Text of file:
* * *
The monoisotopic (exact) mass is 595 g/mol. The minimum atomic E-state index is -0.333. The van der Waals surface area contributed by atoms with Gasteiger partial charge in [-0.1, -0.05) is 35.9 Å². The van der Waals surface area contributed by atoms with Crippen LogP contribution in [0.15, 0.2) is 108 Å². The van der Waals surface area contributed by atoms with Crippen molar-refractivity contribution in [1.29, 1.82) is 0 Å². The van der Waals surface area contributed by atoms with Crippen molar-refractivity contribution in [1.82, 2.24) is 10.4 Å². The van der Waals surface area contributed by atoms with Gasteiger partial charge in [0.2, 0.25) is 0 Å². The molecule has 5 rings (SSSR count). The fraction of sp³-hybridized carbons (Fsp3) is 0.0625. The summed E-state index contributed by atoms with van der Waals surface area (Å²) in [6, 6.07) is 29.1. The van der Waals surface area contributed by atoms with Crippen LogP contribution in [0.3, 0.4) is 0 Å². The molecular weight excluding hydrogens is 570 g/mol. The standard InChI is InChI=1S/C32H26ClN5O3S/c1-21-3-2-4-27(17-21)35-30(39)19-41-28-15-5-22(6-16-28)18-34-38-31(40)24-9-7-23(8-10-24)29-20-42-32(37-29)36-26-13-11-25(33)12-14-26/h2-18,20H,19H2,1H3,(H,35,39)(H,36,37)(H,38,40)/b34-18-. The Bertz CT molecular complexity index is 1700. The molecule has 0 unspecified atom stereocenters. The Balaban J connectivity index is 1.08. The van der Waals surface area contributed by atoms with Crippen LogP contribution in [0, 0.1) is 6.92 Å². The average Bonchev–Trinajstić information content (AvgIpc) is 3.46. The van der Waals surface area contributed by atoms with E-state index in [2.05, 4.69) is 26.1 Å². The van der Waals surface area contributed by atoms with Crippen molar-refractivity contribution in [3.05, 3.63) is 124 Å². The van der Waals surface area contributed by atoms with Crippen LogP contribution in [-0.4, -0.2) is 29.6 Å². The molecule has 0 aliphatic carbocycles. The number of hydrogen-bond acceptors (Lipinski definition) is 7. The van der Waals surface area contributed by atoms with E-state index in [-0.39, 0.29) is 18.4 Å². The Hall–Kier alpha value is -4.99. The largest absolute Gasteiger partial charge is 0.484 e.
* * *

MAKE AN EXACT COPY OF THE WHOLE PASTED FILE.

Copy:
The monoisotopic (exact) mass is 595 g/mol. The minimum atomic E-state index is -0.333. The van der Waals surface area contributed by atoms with Gasteiger partial charge in [-0.1, -0.05) is 35.9 Å². The van der Waals surface area contributed by atoms with Crippen LogP contribution in [0.15, 0.2) is 108 Å². The van der Waals surface area contributed by atoms with Crippen molar-refractivity contribution in [1.29, 1.82) is 0 Å². The van der Waals surface area contributed by atoms with Crippen molar-refractivity contribution in [1.82, 2.24) is 10.4 Å². The van der Waals surface area contributed by atoms with Gasteiger partial charge in [0.2, 0.25) is 0 Å². The molecule has 5 rings (SSSR count). The fraction of sp³-hybridized carbons (Fsp3) is 0.0625. The summed E-state index contributed by atoms with van der Waals surface area (Å²) in [6, 6.07) is 29.1. The van der Waals surface area contributed by atoms with Crippen LogP contribution in [0.3, 0.4) is 0 Å². The molecular weight excluding hydrogens is 570 g/mol. The standard InChI is InChI=1S/C32H26ClN5O3S/c1-21-3-2-4-27(17-21)35-30(39)19-41-28-15-5-22(6-16-28)18-34-38-31(40)24-9-7-23(8-10-24)29-20-42-32(37-29)36-26-13-11-25(33)12-14-26/h2-18,20H,19H2,1H3,(H,35,39)(H,36,37)(H,38,40)/b34-18-. The Bertz CT molecular complexity index is 1700. The molecule has 0 unspecified atom stereocenters. The Balaban J connectivity index is 1.08. The van der Waals surface area contributed by atoms with Crippen LogP contribution in [0, 0.1) is 6.92 Å². The average Bonchev–Trinajstić information content (AvgIpc) is 3.46. The van der Waals surface area contributed by atoms with E-state index in [2.05, 4.69) is 26.1 Å². The van der Waals surface area contributed by atoms with Crippen molar-refractivity contribution in [3.05, 3.63) is 124 Å². The van der Waals surface area contributed by atoms with Crippen LogP contribution in [-0.4, -0.2) is 29.6 Å². The molecule has 0 aliphatic carbocycles. The number of hydrogen-bond acceptors (Lipinski definition) is 7. The van der Waals surface area contributed by atoms with E-state index in [-0.39, 0.29) is 18.4 Å². The Hall–Kier alpha value is -4.99. The largest absolute Gasteiger partial charge is 0.484 e.